EASD 2015 Research and The Future

Day four of EASD 2015 was all about stepping away from the shiny technology and show stands, and digging deeper to find out what is happening in the world of research in Diabetes, and what we can hope to see in the future.

In a poster hall the size of 2 or 3 football pitches, we immediately decided we weren’t going to be able to cover everything, however on the areas of interest we did cover, there is a lot to be excited about, as it seems for the first time, researchers and academics are all recognising the same needs for patients.

In the ‘Alternative Insulin Therapies’ poster section we saw lots of work being done surrounding new insulins, stepping closer to a ‘smart insulin’ idea where people with Diabetes are able to take less injections and less insulins, but still retain the same effects that they currently have from insulin pumps and multiple daily injection routines.

Photo 16-09-2015, 11 42 29‘New and Emerging Insulin Therapies’ section, a small part of the poster hall at EASD 2015


There was also a large focus on ‘Afrezza’ and inhalable insulins. This of course isn’t anything new, it is an idea that has been trialled and released (thenwithdrawn) to the public before. However Doctors and researchers are having another go, with technological advancements and our knowledge of Diabetes improving, the latest trials of inhalable insulins have proven mostly successful. However despite the success of recent trials, we can’t help wondering if the time would be better spent improving the techniques we have now and more viable solutions such as smart insulins.

Photo 16-09-2015, 11 48 25Reduced hypoglycaemia is observed with inhaled insulin versus subcutaneous insulin aspart in patients with Type-1 diabetes mellitus – Nikonova et al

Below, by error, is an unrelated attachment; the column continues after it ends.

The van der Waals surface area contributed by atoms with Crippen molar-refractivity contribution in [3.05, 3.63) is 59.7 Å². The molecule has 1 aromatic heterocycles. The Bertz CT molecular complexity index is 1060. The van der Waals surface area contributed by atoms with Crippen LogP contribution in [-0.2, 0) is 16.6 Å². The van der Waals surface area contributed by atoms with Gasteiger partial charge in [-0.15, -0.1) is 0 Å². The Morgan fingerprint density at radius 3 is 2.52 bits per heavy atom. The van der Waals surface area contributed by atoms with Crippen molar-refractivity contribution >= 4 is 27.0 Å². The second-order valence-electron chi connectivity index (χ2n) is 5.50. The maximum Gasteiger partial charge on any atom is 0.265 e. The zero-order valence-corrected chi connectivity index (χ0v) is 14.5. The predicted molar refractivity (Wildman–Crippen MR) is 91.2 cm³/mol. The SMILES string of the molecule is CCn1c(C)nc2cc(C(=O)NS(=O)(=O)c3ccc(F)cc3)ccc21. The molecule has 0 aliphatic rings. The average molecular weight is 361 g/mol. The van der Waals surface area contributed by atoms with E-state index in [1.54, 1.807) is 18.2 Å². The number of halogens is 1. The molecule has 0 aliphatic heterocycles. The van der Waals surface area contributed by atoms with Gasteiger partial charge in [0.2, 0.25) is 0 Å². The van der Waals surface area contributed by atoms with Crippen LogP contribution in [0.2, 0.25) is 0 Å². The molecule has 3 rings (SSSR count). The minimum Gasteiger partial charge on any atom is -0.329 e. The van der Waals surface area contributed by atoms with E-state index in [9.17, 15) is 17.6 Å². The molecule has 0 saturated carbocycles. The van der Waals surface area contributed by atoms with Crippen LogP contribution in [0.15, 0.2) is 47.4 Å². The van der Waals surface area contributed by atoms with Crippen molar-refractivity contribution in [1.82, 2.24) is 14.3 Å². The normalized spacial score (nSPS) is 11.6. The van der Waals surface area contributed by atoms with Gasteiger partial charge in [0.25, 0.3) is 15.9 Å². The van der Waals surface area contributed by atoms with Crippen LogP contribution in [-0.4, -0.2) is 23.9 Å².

The ‘closed-loop systems’ poster section understandably drew the greatest audiences of the week. ‘Artificial Pancreas’ as we have already seen is a real buzz topic at the moment, with the release of the Medtronic 640g to the market representing the closest we have gotten thus far; much of the research currently is heading in the direction of a two cartridge pump, one for insulin, and one for glucagon. Several patient studies have now taken place using this method with success,  and those who have taken part in the trials were very pleased saying it gave them a new freedom, so maybe it is a worthwhile possibility.

The section that had us most excited however was the ‘Activity and Diabetes section’. It is no secret that activity and Diabetes when used hand-in-hand yield improved management amongst others, you only have to look at TeamBG and the individuals that have been involved to see this.

Photo 16-09-2015, 12 09 31Physical activity in a large cohort of insulin-treated Type-2 diabetes patients – Progens Arena Study


For so long it has been easier to prescribe medications such as Metformin, GLP-1/2 agonists in Type-2, and more insulin with combined Metformin in Type-1 and Type-2 instead of encouraging activity and weight loss. But now Doctors and pharmaceutical companies are recognising that demand outweighs supply, and that more needs to be done around activity. 3 posters in particular most stood out to us, two that stated it was clear activity was benefitting all Type-2 participants, even if they didn’t necessarily want or need to lose weight, another that showed beyond doubt that activity needs to be an important part of any Diabetes education, and the most significant in terms of future developments, one that stated in its conclusion how activity benefits young people both in their Diabetes and in quality of life. Improved Diabetes management and quality of life go hand in hand.

Photo 16-09-2015, 11 55 55Coping skills and quality of life in adolescents with Type-1 diabetes – Lucacs et al


Will the research have an immediate positive effect? We don’t know, however it is more evident than ever that a seismic shift is happening (or at least trying to) in improving Diabetes management through activity rather than medication. The meds will always be there and for those unable to engage in regular activity, they are the ultimate solution, however for the majority who can do more, a real focus is now being made on helping them to do so, and to recognise the benefits themselves both short and long term.